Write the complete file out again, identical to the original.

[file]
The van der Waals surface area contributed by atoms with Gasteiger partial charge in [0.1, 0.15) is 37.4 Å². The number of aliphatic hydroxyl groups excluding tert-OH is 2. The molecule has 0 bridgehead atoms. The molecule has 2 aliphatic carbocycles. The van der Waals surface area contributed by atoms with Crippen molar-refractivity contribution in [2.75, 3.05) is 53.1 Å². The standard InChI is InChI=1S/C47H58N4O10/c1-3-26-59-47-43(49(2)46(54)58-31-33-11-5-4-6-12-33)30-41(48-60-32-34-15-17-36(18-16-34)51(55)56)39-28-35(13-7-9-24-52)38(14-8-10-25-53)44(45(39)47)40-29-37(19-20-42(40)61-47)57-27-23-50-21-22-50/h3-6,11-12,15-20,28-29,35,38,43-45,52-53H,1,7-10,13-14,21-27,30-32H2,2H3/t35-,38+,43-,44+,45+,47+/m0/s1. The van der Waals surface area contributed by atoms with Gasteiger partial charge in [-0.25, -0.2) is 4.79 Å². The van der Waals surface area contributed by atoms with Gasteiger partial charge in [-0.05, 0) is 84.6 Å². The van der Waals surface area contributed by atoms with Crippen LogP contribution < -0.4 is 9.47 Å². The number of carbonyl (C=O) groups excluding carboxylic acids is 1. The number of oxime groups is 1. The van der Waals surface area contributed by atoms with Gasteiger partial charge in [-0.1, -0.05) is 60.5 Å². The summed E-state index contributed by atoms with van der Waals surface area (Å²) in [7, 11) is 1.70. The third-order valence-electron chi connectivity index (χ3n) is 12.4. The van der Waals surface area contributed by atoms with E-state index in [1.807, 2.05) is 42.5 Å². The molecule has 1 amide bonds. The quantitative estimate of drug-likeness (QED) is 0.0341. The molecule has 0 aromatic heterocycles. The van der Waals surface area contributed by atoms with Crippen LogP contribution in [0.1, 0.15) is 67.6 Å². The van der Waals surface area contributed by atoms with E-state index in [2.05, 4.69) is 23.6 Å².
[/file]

The van der Waals surface area contributed by atoms with Gasteiger partial charge in [0.1, 0.15) is 37.4 Å². The number of aliphatic hydroxyl groups excluding tert-OH is 2. The molecule has 0 bridgehead atoms. The molecule has 2 aliphatic carbocycles. The van der Waals surface area contributed by atoms with Crippen molar-refractivity contribution in [2.75, 3.05) is 53.1 Å². The standard InChI is InChI=1S/C47H58N4O10/c1-3-26-59-47-43(49(2)46(54)58-31-33-11-5-4-6-12-33)30-41(48-60-32-34-15-17-36(18-16-34)51(55)56)39-28-35(13-7-9-24-52)38(14-8-10-25-53)44(45(39)47)40-29-37(19-20-42(40)61-47)57-27-23-50-21-22-50/h3-6,11-12,15-20,28-29,35,38,43-45,52-53H,1,7-10,13-14,21-27,30-32H2,2H3/t35-,38+,43-,44+,45+,47+/m0/s1. The van der Waals surface area contributed by atoms with Gasteiger partial charge in [-0.25, -0.2) is 4.79 Å². The van der Waals surface area contributed by atoms with Gasteiger partial charge in [-0.05, 0) is 84.6 Å². The van der Waals surface area contributed by atoms with Crippen LogP contribution < -0.4 is 9.47 Å². The number of carbonyl (C=O) groups excluding carboxylic acids is 1. The number of oxime groups is 1. The van der Waals surface area contributed by atoms with Gasteiger partial charge in [-0.1, -0.05) is 60.5 Å². The summed E-state index contributed by atoms with van der Waals surface area (Å²) in [7, 11) is 1.70. The third-order valence-electron chi connectivity index (χ3n) is 12.4. The van der Waals surface area contributed by atoms with E-state index in [1.807, 2.05) is 42.5 Å². The molecule has 1 amide bonds. The quantitative estimate of drug-likeness (QED) is 0.0341. The molecule has 0 aromatic heterocycles. The van der Waals surface area contributed by atoms with Crippen LogP contribution in [0.1, 0.15) is 67.6 Å². The van der Waals surface area contributed by atoms with E-state index in [2.05, 4.69) is 23.6 Å².